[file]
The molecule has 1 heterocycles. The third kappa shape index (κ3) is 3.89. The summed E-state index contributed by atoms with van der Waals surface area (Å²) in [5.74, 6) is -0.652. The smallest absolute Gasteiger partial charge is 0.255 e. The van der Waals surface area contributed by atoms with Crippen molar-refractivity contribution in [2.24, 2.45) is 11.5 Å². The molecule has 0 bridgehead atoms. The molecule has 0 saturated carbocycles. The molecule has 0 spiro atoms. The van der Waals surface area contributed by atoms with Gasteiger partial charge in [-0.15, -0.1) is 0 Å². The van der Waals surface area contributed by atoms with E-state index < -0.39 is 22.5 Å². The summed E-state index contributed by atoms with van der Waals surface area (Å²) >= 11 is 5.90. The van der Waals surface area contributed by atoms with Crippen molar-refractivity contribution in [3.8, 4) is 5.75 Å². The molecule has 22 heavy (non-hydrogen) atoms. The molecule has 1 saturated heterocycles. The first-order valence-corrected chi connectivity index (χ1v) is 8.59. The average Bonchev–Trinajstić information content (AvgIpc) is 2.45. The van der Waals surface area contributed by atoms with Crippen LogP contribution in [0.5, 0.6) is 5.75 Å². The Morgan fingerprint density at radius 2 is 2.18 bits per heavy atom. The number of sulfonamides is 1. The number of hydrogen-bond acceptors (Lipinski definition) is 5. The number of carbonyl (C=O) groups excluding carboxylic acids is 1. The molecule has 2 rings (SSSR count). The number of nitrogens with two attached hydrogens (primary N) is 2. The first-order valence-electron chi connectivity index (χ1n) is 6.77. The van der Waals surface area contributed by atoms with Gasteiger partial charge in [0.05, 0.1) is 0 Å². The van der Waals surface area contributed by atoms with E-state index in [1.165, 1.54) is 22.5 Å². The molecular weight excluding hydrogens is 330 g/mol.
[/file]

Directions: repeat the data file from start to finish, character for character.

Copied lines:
The molecule has 1 heterocycles. The third kappa shape index (κ3) is 3.89. The summed E-state index contributed by atoms with van der Waals surface area (Å²) in [5.74, 6) is -0.652. The smallest absolute Gasteiger partial charge is 0.255 e. The van der Waals surface area contributed by atoms with Crippen molar-refractivity contribution in [2.24, 2.45) is 11.5 Å². The molecule has 0 bridgehead atoms. The molecule has 0 saturated carbocycles. The molecule has 0 spiro atoms. The van der Waals surface area contributed by atoms with Gasteiger partial charge in [-0.15, -0.1) is 0 Å². The van der Waals surface area contributed by atoms with E-state index < -0.39 is 22.5 Å². The summed E-state index contributed by atoms with van der Waals surface area (Å²) >= 11 is 5.90. The van der Waals surface area contributed by atoms with Crippen molar-refractivity contribution in [3.8, 4) is 5.75 Å². The molecule has 22 heavy (non-hydrogen) atoms. The molecule has 1 saturated heterocycles. The first-order valence-corrected chi connectivity index (χ1v) is 8.59. The average Bonchev–Trinajstić information content (AvgIpc) is 2.45. The van der Waals surface area contributed by atoms with Crippen LogP contribution in [0.5, 0.6) is 5.75 Å². The Morgan fingerprint density at radius 2 is 2.18 bits per heavy atom. The number of sulfonamides is 1. The number of hydrogen-bond acceptors (Lipinski definition) is 5. The number of carbonyl (C=O) groups excluding carboxylic acids is 1. The molecule has 2 rings (SSSR count). The number of nitrogens with two attached hydrogens (primary N) is 2. The first-order valence-electron chi connectivity index (χ1n) is 6.77. The van der Waals surface area contributed by atoms with Gasteiger partial charge in [0.05, 0.1) is 0 Å². The van der Waals surface area contributed by atoms with E-state index in [1.165, 1.54) is 22.5 Å². The molecular weight excluding hydrogens is 330 g/mol.